No swearing

May 9, 2014

Will The Master and Margarita be banned from schools soon?

A few days ago, the Russian State Duma has passed a law that prohibits swearing in public performances. This is just the latest in a series of punitive legislative measures aiming to curb freedom of speech and expression in Russia, and many liberal-minded Russians see it as yet another sign of the country going back to Soviet times. The past few months have seen access inside Russia to some liberal media such as withdrawn, while others, like the TV channel Rain - Дождь -, are threatened with closure.

President Putin once said that the disintegration of the USSR was the greatest geo-political catastrophe of the 20th century. His recent actions in the Ukraine show he is prepared to use more than words to save whatever is possible to reconstruct the state he was born in. He has argued that education is the means of raising upright citizens in a spirit of deep patriotism, and that art in general and literature in particular should play a pivotal role in this.

The new cultural strategy Putin is currently advocating includes strong recommendations on what in the Russian literary canon should be taught at schools, and what should be removed, or presented in a certain, state approved way. So Tatyana in Pushkin’s Eugene Onegin is held up as a good role model because she succeeds in overcoming her passion. Some books, like Dostoyevsky’s Crime and Punishment and Bulgakov’s The Master and Margarita, are deemed dangerous, and are not to form part of the curriculum. The first steps have been made: unified literature and history textbooks have already been commissioned and will be introduced in the next few years.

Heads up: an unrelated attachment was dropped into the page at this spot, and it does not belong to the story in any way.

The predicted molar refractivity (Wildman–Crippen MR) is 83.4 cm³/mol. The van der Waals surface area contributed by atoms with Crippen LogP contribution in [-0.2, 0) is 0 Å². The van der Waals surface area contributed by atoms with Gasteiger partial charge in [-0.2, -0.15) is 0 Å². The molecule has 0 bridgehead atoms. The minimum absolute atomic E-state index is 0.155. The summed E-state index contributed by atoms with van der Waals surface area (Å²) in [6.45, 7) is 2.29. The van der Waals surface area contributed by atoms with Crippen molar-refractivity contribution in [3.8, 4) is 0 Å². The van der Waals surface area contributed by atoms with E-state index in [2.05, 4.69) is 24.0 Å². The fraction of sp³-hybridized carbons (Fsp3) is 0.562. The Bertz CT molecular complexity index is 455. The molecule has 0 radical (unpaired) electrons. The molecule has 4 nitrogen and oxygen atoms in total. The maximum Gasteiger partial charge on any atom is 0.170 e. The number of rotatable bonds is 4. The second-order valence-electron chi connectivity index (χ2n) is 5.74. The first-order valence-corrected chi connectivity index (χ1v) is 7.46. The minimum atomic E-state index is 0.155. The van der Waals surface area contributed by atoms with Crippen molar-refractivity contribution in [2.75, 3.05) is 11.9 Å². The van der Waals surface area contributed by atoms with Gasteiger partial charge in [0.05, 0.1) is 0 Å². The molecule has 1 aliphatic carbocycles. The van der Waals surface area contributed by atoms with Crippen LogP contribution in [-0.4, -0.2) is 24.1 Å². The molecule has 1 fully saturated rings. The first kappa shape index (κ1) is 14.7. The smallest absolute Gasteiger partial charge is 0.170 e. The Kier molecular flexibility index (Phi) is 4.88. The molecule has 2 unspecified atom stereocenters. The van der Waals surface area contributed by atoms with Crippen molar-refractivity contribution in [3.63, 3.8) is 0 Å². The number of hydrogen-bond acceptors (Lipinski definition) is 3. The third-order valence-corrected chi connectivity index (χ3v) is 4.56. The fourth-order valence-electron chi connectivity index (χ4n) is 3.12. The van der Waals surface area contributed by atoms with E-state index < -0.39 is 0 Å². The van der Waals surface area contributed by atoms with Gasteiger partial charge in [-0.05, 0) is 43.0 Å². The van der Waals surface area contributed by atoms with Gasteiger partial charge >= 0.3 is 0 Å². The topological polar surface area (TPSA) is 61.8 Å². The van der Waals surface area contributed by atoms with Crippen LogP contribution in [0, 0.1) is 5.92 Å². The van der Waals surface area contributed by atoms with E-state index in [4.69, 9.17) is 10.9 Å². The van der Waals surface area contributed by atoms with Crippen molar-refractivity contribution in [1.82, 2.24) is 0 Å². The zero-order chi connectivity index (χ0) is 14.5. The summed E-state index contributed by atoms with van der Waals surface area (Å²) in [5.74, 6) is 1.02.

Putin sees Russia as a keeper of the traditional values that have been tainted and diluted in the West. His law banning the propagation of homosexuality, for instance, is part of this view. And a series of children’s books, edited by Ludmilla Ulitskaya, a respected literary figure, has recently come under the scrutiny of Roskomnadzor, the regulatory body overseeing the mass media, for publishing a book on a family where parents are gay. Another popular series of books has been criticised for using examples from foreign fairy tales.

The ban on swearing, passed May 5, 2014, is due to come into force from July. The law was clearly passed in some haste because a number of issues are still unclear. For instance, it states that it does not affect works produced prior to May 5. But if all swearing is to be banned, does this mean that such works would simply no longer be staged or performed? It is equally unclear what exactly is going to be classified as swearing. So far the law only stipulates four key words and their derivatives. But a commission of experts is to provide further details.

As in all languages, swear words and obscene language have been used in a wealth of Russian literature, in works by Pushkin, Mayakovsky, Solzhenitsyn, Sorokin, Dovlatov and many others.

What is certain is that such an apparently rudimentary law can never hope to successfully limit or cover the use of such a fluid and pervasive phenomenon. Like most cultures, swearing is absolutely embedded in the Russian language. No statute or bill can hope to alter that. By the way, I hear that people around me are wondering whether the new law will also apply for Vladimir Putin. Because, in TV appearances, he does not hesitate to use rather rough prison jargon himself.

Click here to read more examples of how Russia is returning to the Soviet era

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